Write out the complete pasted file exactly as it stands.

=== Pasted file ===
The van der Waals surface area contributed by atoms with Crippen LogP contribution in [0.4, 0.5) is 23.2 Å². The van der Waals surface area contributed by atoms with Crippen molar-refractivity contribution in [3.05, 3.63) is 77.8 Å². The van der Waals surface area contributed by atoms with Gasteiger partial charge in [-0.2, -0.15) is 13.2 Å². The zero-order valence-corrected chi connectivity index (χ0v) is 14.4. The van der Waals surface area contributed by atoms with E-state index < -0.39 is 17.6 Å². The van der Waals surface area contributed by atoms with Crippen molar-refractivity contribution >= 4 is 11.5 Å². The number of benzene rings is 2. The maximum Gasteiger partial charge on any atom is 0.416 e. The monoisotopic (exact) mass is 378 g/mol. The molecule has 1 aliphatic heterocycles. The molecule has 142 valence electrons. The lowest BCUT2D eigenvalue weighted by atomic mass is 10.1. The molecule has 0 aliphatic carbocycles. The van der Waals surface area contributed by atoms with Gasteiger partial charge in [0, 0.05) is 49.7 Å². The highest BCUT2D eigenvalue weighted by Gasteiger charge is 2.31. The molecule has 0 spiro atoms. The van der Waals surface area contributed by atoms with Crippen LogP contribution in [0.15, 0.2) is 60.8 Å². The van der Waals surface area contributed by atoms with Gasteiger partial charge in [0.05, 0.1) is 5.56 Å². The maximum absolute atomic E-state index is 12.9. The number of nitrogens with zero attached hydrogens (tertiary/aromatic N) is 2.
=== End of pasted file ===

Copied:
The van der Waals surface area contributed by atoms with Crippen LogP contribution in [0.4, 0.5) is 23.2 Å². The van der Waals surface area contributed by atoms with Crippen molar-refractivity contribution in [3.05, 3.63) is 77.8 Å². The van der Waals surface area contributed by atoms with Gasteiger partial charge in [-0.2, -0.15) is 13.2 Å². The zero-order valence-corrected chi connectivity index (χ0v) is 14.4. The van der Waals surface area contributed by atoms with E-state index < -0.39 is 17.6 Å². The van der Waals surface area contributed by atoms with Crippen molar-refractivity contribution >= 4 is 11.5 Å². The number of benzene rings is 2. The maximum Gasteiger partial charge on any atom is 0.416 e. The monoisotopic (exact) mass is 378 g/mol. The molecule has 1 aliphatic heterocycles. The molecule has 142 valence electrons. The lowest BCUT2D eigenvalue weighted by atomic mass is 10.1. The molecule has 0 aliphatic carbocycles. The van der Waals surface area contributed by atoms with Gasteiger partial charge in [0, 0.05) is 49.7 Å². The highest BCUT2D eigenvalue weighted by Gasteiger charge is 2.31. The molecule has 0 spiro atoms. The van der Waals surface area contributed by atoms with Crippen LogP contribution in [0.15, 0.2) is 60.8 Å². The van der Waals surface area contributed by atoms with Gasteiger partial charge in [0.05, 0.1) is 5.56 Å². The maximum absolute atomic E-state index is 12.9. The number of nitrogens with zero attached hydrogens (tertiary/aromatic N) is 2.